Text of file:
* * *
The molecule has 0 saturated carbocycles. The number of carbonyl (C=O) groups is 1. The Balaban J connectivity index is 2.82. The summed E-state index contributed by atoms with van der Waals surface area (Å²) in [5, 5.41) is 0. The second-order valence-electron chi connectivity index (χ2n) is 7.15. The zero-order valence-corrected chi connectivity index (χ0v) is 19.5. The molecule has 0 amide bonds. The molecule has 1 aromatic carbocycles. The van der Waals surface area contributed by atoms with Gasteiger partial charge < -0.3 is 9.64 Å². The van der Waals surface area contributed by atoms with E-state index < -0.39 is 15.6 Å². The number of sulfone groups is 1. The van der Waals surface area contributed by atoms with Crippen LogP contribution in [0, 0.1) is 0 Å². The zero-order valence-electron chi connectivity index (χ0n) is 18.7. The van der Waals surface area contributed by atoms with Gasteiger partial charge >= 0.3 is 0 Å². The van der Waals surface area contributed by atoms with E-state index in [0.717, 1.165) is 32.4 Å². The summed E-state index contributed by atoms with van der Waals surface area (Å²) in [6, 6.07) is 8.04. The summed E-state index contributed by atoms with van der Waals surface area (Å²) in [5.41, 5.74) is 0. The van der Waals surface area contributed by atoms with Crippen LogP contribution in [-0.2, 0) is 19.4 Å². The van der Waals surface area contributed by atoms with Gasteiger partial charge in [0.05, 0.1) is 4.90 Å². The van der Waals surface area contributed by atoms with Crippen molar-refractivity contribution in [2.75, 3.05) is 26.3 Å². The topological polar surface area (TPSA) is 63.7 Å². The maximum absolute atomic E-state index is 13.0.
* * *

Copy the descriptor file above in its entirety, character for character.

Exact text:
The molecule has 0 saturated carbocycles. The number of carbonyl (C=O) groups is 1. The Balaban J connectivity index is 2.82. The summed E-state index contributed by atoms with van der Waals surface area (Å²) in [5, 5.41) is 0. The second-order valence-electron chi connectivity index (χ2n) is 7.15. The zero-order valence-corrected chi connectivity index (χ0v) is 19.5. The molecule has 0 amide bonds. The molecule has 1 aromatic carbocycles. The van der Waals surface area contributed by atoms with Gasteiger partial charge < -0.3 is 9.64 Å². The van der Waals surface area contributed by atoms with E-state index < -0.39 is 15.6 Å². The number of sulfone groups is 1. The van der Waals surface area contributed by atoms with Crippen LogP contribution in [0, 0.1) is 0 Å². The zero-order valence-electron chi connectivity index (χ0n) is 18.7. The van der Waals surface area contributed by atoms with Gasteiger partial charge >= 0.3 is 0 Å². The van der Waals surface area contributed by atoms with E-state index in [0.717, 1.165) is 32.4 Å². The summed E-state index contributed by atoms with van der Waals surface area (Å²) in [6, 6.07) is 8.04. The summed E-state index contributed by atoms with van der Waals surface area (Å²) in [5.41, 5.74) is 0. The van der Waals surface area contributed by atoms with Crippen LogP contribution in [-0.2, 0) is 19.4 Å². The van der Waals surface area contributed by atoms with Gasteiger partial charge in [0.05, 0.1) is 4.90 Å². The van der Waals surface area contributed by atoms with Crippen molar-refractivity contribution in [2.75, 3.05) is 26.3 Å². The topological polar surface area (TPSA) is 63.7 Å². The maximum absolute atomic E-state index is 13.0.